In other news I caught an amazing picture of a hawk looking at me. Every morning early I take the irascible dog for a walk at Steward Park, which is at the Ithaca end of Cayuga Lake, the largest of the Finger Lakes. And most mornings I take pictures. I’ll include some. Those snatches of beauty are keeping me going, along with discovering yet another marble collection, stone collection an shell collection. Non of which am I capable of throwing away.   

Perhaps by next week I’ll be writing from Vermont instead of Ithaca, New York. We’ll see.


View from the top of the hill

Linzy Lyne, Pateley Bridge

A very quick entry this week as time has got away from me. Great celebrations about the verdict in the Derek Chauvin trial, what a good day for the world to see justice in America.


I watched some of the climate change conference with the world leaders yesterday and it was great to hear their words, let's hope they can make the necessary changes. I've just finished reading The 6th Extinction by Richard Leakey and I must say it was a sobering read and made me want to do something to contribute to saving our planet for future generations. Interesting view, that man is not necessarily at the pinnacle of evolution.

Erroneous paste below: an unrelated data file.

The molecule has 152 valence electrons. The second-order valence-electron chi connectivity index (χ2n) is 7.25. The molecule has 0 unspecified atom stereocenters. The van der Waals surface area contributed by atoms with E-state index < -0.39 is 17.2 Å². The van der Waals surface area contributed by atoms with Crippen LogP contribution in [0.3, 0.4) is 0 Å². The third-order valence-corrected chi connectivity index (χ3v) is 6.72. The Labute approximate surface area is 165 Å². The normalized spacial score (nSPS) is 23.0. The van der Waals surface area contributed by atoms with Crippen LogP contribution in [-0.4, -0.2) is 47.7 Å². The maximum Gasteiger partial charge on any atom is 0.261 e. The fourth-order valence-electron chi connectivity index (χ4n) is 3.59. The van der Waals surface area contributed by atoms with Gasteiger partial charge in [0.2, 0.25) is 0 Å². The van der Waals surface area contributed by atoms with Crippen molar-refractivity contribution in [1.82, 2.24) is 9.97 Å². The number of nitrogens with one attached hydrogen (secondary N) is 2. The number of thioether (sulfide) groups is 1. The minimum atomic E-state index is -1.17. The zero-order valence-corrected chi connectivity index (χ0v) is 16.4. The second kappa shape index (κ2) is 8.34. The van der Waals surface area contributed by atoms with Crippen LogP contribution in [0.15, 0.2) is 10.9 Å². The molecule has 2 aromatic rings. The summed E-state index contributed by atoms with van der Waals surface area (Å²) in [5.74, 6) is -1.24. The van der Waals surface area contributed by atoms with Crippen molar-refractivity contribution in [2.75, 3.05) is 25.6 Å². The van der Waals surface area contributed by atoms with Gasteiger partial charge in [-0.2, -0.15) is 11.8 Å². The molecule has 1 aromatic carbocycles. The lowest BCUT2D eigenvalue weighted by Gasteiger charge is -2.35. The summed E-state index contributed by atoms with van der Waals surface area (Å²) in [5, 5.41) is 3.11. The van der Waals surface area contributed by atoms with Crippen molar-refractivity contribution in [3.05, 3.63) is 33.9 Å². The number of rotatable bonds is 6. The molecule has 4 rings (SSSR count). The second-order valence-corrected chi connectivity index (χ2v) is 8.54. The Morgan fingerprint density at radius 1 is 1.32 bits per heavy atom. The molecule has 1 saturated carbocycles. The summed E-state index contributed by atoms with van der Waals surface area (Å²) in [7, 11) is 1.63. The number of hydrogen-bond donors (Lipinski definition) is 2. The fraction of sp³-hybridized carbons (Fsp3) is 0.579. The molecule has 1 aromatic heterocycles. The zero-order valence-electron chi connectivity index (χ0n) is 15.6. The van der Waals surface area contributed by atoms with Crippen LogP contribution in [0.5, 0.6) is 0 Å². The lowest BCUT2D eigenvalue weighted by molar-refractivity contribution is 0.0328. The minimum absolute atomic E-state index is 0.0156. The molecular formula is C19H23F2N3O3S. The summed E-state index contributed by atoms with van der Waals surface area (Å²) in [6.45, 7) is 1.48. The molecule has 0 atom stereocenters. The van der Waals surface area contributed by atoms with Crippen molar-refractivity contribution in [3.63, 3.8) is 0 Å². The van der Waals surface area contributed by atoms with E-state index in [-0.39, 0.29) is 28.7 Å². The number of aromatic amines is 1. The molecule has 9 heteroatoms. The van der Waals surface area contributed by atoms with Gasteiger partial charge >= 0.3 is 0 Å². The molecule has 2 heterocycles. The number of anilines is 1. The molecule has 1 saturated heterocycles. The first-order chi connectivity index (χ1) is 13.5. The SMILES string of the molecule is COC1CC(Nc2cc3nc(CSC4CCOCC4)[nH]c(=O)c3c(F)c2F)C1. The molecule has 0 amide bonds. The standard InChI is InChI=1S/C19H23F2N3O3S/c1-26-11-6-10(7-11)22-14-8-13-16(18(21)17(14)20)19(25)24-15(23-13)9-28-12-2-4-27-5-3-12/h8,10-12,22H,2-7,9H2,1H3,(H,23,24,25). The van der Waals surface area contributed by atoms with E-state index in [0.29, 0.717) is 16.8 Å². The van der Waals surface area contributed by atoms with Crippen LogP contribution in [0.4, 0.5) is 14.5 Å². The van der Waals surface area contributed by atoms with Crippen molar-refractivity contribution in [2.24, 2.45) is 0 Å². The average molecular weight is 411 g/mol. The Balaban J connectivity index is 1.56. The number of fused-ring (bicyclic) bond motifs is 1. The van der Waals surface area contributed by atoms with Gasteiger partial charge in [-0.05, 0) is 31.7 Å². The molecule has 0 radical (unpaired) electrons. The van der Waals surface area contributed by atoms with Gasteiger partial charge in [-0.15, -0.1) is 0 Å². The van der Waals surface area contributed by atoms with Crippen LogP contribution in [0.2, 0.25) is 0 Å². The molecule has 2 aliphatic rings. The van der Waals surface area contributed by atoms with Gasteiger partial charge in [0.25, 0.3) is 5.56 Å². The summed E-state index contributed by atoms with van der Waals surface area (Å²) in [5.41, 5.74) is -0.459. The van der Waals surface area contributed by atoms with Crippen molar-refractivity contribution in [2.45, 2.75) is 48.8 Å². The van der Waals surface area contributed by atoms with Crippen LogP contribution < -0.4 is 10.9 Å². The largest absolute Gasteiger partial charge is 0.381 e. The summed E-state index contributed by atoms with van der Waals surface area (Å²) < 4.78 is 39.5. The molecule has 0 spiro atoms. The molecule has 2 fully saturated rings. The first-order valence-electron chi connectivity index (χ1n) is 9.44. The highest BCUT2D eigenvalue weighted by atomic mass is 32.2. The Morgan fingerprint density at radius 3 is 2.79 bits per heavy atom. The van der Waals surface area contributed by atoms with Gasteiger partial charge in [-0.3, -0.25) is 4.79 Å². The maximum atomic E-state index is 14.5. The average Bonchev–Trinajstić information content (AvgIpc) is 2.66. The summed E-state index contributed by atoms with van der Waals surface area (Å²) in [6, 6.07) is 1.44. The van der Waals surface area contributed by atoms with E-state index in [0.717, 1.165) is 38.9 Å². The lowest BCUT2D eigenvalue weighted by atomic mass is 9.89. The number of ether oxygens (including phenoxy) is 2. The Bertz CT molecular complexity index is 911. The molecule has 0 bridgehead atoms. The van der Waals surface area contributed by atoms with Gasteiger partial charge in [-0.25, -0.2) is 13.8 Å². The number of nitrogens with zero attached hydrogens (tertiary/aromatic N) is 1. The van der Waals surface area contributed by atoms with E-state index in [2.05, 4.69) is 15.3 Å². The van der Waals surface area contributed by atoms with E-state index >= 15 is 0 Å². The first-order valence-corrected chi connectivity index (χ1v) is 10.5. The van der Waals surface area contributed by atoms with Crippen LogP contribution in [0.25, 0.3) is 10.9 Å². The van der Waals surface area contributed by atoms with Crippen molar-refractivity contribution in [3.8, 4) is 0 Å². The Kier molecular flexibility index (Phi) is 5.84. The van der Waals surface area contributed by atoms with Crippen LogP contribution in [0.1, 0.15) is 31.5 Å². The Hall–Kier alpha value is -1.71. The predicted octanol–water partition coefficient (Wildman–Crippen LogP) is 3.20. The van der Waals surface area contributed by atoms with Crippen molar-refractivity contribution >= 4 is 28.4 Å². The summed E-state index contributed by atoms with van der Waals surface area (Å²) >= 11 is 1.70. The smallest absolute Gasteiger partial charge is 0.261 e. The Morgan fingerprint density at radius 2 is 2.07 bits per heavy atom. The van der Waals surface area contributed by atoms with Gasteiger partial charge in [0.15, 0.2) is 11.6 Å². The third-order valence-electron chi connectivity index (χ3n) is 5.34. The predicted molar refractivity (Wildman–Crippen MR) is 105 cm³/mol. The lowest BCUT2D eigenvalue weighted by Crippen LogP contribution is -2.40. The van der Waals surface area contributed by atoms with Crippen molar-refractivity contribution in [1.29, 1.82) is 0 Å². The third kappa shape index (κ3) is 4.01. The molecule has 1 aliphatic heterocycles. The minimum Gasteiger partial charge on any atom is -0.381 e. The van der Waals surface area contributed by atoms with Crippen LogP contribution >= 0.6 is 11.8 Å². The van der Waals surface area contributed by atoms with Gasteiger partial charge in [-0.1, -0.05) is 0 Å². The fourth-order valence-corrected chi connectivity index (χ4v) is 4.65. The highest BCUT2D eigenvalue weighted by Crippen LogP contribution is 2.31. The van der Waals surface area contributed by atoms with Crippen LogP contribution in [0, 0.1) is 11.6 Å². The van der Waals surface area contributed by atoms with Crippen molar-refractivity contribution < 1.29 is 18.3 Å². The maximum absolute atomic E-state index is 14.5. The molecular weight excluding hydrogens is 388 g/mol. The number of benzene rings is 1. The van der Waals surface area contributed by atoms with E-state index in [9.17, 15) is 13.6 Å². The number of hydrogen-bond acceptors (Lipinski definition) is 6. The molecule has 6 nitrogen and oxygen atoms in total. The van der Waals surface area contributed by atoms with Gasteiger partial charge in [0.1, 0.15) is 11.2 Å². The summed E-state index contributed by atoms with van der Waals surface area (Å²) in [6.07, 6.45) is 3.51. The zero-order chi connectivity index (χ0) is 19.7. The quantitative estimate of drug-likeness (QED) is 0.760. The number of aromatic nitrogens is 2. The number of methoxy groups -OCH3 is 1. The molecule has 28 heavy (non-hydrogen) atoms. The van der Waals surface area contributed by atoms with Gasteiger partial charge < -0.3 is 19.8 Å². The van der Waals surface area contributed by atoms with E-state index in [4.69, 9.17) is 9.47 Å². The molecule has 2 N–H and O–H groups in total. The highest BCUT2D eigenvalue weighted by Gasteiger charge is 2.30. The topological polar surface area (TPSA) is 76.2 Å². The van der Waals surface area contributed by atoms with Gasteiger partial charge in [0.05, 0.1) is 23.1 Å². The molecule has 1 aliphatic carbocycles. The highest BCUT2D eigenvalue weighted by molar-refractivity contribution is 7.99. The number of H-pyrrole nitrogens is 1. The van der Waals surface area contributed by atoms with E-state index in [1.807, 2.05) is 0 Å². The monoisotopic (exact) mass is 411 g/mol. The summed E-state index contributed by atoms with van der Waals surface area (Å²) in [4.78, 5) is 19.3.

I've now started reading a biography of Isaac Newton and discovered that he cloistered himself away for over a year during the plague and came up with most of his brilliant new science of mathematics in that time. Now, I really wish I had done something more positive with this last year, even if I couldn't be a world famous scientist or philosopher!


I've now had my second vaccination and Richard is getting his on Tuesday. Room for hope. Again.


Home thoughts

Hilary Q, North Norfolk

A dental appointment in London on Monday was cause for a jaunt! We spent two days in town and could not believe how quiet it was.  


I had errands to run in the rather swish emporia of Fortnum & Mason, Farmacia de Santa Maria Novella and Hatchards and virtually had the shops to myself. It was a real pleasure and a very pleasant way to become reacquainted with the High Street.


But most exciting was a visit to Uniqlo on Regent Street. I say exciting because I encountered it’s amazing check out system. In place of the long counter there is now a bank of cubicles almost like a row of transparent polling booths. At each there is a beautiful large display... no need to fumble for specs... you throw all the garments you wish to buy... together... no need to separate them... onto a sloping desk in front of you and immediately the tags of everything on the desk are scanned and the details flashed up onto the digital display at eye level. You present your card contactless and you’re away.